Original Post (2/22/24)

On February 21, 2024 at 2:15am EST, Change Healthcare (Change), which is owned by Optum, initially reported that some applications were “currently unavailable”. Several hours later (5:05 am EST) Change provided an update and reported that they were “currently experiencing enterprise-wide connectivity issues”. Emerging details about the system disruption point to a cybersecurity issue.

In an SEC filing, UnitedHealth Group (parent company to Optum) identified "a suspected nation-state associated cyber security threat actor" on Feb. 21 had gained access to some Change IT systems. Updates provided by Change on February 22, 2024 state that the disruption is expected to last “at least through the day”.

On February 22, 2024 the American Hospital Association issued guidance to its members related to the potential for “significant cascading and disruptive effects on revenue cycle, certain healthcare technologies and clinical authorizations provided by Optum” and is “recommending that all health care organizations should also consider disconnection from Optum as well, until independently deemed safe to reconnect to Optum. It is also recommended that organizations which utilize Optum's services prepare related downtime procedures and contingency plans should Optum's services remain unavailable for an extended period."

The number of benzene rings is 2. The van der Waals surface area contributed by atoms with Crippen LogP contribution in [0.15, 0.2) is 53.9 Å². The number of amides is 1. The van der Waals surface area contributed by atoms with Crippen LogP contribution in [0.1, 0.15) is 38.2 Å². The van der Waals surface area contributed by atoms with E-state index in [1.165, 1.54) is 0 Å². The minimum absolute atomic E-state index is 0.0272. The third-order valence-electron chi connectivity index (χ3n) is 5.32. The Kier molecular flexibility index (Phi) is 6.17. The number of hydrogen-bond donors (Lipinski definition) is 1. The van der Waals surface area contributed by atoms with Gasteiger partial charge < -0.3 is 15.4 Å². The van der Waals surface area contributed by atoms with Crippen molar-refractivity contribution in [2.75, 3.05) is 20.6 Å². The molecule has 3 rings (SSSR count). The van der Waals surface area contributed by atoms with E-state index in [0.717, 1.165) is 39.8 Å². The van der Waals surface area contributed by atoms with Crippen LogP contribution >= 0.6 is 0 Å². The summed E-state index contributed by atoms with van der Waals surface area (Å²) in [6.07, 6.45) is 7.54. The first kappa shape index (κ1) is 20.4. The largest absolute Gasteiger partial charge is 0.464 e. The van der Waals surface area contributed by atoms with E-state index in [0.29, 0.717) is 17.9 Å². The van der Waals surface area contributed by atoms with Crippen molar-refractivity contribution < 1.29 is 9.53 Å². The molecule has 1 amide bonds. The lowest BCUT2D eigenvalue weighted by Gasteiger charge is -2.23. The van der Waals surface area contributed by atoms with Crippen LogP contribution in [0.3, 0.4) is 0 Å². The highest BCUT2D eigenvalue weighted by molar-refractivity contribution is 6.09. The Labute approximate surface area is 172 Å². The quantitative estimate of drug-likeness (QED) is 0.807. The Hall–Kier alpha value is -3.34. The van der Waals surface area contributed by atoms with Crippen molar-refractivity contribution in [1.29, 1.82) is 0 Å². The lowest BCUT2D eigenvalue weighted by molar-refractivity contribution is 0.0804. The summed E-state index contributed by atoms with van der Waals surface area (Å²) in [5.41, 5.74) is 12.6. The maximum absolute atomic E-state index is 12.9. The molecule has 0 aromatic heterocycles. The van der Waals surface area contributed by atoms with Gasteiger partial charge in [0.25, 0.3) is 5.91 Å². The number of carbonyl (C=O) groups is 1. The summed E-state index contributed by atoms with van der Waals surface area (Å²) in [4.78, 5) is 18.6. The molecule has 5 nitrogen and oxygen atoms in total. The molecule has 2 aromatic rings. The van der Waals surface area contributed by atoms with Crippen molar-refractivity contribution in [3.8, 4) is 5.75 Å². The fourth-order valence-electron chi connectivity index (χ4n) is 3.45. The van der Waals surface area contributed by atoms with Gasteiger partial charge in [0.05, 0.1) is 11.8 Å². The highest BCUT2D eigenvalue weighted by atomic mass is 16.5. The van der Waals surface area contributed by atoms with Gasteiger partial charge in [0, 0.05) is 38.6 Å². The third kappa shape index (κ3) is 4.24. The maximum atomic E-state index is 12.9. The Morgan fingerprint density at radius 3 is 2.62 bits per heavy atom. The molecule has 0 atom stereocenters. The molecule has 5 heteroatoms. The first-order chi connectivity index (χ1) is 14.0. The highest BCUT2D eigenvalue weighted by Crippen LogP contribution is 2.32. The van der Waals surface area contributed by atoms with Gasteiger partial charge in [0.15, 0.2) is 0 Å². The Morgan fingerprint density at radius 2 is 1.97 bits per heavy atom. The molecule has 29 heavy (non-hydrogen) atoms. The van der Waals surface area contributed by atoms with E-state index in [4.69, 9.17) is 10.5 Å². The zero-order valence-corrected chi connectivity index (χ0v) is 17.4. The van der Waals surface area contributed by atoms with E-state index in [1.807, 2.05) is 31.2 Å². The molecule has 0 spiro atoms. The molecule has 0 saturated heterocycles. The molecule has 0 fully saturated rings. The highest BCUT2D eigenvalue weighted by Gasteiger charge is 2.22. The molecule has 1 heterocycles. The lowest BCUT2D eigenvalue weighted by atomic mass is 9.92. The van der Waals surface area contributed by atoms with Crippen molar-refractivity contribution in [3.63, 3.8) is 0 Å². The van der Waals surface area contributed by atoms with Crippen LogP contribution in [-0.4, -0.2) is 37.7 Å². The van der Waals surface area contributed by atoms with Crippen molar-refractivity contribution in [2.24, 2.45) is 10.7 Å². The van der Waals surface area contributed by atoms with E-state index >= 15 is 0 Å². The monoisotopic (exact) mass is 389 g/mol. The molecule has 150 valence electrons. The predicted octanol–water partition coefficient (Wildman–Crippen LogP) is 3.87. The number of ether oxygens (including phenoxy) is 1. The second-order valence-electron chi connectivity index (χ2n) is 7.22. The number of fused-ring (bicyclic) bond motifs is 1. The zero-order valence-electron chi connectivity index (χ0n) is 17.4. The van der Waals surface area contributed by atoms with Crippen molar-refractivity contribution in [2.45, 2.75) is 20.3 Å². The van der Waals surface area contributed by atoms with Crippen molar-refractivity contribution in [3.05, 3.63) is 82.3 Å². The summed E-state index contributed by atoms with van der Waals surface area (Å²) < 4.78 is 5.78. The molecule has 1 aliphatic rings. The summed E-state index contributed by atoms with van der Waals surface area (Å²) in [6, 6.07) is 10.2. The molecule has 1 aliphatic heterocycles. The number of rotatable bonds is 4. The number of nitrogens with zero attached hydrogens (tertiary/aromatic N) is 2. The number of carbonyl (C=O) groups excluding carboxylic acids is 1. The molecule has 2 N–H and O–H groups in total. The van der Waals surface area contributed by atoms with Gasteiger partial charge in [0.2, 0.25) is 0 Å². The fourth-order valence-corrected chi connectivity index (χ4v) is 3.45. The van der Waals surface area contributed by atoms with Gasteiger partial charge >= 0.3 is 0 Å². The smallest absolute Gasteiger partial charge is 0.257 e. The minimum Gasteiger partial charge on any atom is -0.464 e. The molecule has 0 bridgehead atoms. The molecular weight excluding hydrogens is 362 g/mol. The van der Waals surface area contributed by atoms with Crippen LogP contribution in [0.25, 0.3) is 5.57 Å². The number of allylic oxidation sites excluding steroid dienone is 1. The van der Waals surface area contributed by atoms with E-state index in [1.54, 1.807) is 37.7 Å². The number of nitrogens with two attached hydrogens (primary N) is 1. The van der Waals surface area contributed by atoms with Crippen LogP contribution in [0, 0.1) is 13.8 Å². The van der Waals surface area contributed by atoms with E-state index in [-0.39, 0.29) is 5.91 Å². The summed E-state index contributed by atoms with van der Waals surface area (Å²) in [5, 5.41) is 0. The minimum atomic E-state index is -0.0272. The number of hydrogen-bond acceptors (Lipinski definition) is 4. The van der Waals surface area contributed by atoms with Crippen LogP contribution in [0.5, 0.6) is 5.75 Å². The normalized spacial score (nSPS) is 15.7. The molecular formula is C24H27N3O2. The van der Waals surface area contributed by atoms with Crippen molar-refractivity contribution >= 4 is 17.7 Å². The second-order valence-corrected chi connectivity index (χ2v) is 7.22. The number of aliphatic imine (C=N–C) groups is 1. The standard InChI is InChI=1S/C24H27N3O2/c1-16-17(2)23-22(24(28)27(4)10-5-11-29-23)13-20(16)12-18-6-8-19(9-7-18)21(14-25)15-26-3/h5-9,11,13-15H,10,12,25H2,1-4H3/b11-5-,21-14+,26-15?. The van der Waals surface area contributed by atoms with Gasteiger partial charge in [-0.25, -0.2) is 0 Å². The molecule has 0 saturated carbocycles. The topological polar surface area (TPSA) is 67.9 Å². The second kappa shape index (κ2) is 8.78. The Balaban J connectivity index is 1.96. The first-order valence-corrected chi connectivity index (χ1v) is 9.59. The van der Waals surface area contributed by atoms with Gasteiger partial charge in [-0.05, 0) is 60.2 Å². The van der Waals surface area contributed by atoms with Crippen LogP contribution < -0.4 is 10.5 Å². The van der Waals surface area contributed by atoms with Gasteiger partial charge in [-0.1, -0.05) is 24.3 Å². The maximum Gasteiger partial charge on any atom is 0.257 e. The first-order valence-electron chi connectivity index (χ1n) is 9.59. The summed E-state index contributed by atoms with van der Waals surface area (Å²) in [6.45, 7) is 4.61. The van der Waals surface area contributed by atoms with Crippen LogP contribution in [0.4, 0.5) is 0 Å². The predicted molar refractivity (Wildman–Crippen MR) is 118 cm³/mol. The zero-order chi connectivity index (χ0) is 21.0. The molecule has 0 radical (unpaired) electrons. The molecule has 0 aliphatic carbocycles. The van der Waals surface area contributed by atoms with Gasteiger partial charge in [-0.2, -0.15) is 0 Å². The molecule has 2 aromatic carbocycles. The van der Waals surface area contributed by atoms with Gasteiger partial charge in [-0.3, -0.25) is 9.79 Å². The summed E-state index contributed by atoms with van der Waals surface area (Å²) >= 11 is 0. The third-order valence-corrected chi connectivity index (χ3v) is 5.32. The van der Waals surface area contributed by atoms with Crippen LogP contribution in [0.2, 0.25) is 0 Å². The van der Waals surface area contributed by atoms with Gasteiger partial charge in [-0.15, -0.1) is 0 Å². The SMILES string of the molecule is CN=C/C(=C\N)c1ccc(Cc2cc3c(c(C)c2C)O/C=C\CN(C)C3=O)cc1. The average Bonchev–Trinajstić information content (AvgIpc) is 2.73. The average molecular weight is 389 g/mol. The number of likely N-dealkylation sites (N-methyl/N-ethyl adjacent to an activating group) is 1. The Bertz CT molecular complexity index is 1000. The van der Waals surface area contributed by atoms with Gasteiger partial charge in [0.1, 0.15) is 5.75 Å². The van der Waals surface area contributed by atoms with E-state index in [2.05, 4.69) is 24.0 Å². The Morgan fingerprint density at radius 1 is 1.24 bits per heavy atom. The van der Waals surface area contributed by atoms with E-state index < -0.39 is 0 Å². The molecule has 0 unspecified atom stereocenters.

Freed Maxick’s View: What Should Your Organization Do Now?

This attack is unprecedented.

Although the impact of the Change Healthcare cyber attack is still being understood it is clear its impact is far reaching. As such, it is imperative that healthcare providers mobilize quickly to minimize the impact to their organization and patients and continue operations as normally as possible.

Accordingly, we recommend organizations consider the following steps:  

  • Assess overall impact due to the breadth of services provided by Change Healthcare and determine where key points of exposure reside relative to all aspects of operations.